Thursday, August 31, 2006

Ken Starr Seeks Supreme Court Review of "Bong Hits 4 Jesus" Case

Ken Starr, the former special prosecutor who helped bring us the Clinton impeachment, has filed a petition before the Supreme Court seeking reversal of an appeals court decision that upheld a high school student's constitutional right to display a "Bong Hits 4 Jesus" banner during a school authorized activity. Starr, an admitted "Starbucks addict" who does not have any "serious hobbies that really engage me," has taken the case pro bono on behalf of top-20 law firm Kirkland & Ellis, where Starr is of counsel.

The dispute began in January 2002. The Olympic Torch relay was making its way through Juneau, Alaska and the powers that be at Juneau-Douglas High School decided to release students from school to watch the historic event. A handful of lunatic troublemakers skipped school and waited across the street until the television cameras came by, at which point they unfurled a 20-foot long banner emblazoned with, oh yes, "Bong Hits 4 Jesus."

As Starr explains in his Supreme Court petition: "'Bong' is a slang term for drug paraphernalia commonly used for smoking marijuana. A 'bong hit' is slang for inhaling marijuana from such a device. The term 'bong hits' is widely understood by high school students and others as referring to smoking marijuana."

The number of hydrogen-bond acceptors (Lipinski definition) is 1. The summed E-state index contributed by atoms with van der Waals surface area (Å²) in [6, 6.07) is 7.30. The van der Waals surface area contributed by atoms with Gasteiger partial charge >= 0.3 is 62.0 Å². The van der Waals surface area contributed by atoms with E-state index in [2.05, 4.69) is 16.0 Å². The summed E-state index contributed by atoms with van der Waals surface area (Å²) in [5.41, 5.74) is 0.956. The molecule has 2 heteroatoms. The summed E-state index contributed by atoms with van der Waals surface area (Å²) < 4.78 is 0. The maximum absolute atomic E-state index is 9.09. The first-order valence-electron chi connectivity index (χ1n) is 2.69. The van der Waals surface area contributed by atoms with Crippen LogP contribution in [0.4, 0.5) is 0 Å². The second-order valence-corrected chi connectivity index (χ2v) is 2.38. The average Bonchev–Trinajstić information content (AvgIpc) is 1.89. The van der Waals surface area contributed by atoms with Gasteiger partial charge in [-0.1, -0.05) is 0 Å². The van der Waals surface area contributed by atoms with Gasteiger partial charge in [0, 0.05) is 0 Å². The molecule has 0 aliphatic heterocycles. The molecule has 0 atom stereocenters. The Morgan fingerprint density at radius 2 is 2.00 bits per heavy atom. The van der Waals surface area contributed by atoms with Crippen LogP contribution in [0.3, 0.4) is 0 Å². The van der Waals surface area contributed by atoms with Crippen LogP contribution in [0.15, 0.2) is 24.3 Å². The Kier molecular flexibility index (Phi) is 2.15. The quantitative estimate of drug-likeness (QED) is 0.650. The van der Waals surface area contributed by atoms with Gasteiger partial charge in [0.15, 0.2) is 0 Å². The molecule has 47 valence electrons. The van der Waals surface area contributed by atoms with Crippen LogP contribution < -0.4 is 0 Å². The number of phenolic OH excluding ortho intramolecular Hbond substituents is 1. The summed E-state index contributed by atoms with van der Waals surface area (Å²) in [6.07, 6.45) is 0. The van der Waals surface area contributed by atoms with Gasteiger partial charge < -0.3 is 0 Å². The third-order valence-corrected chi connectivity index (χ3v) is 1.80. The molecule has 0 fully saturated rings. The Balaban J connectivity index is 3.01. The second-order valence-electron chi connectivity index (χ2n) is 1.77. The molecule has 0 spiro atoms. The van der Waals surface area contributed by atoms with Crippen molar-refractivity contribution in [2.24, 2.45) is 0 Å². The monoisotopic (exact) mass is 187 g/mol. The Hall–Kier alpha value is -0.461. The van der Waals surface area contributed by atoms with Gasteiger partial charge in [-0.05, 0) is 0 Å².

If the Supreme Court does accept review of the case, it would have broad implications for students' free speech rights generally, but especially with respect to drug policy issues. "Bong Hits 4 Jesus" was just a prank, but Starr's petition urges the Court to give school administrators a great deal of discretion in silencing drug policy discussion in schools: "In view of the devastating impact illegal drug use has both on students and the learning environment, schools should be afforded significant latitude in discouraging substance abuse. Part of maintaining a drug-free environment is ensuring that students are not confronted with inconsistent messages, particularly while school is in session."

The Ninth Circuit decision in favor of the student is here and the Petition before the Supreme Court is here.

1 comment:

800 pound gorilla said...

I hear it all the time. When it comes to inviting reformers to speak on drug related problems it is "not open for discussion". The only way reformers get to speak is when they are the only ones who accept. If a reformer accepts any invitations you can guarantee that no law enforcement nor any major party elected officials will show up: you can bet the house on that!
That said, the sign was obviously a prank and poses no threat to the dangerous drugs mythology - while a reformer [especially one like myself] will shred the drug war in any discussion. Taking legal action against such a prank WILL backfire whereas it is so easy to ignore. Any image that portrays drug reform messengers as laughable dolts - like these signs - is a plus for the pathological liars who support the drug war. It's all about images and nothing about messages.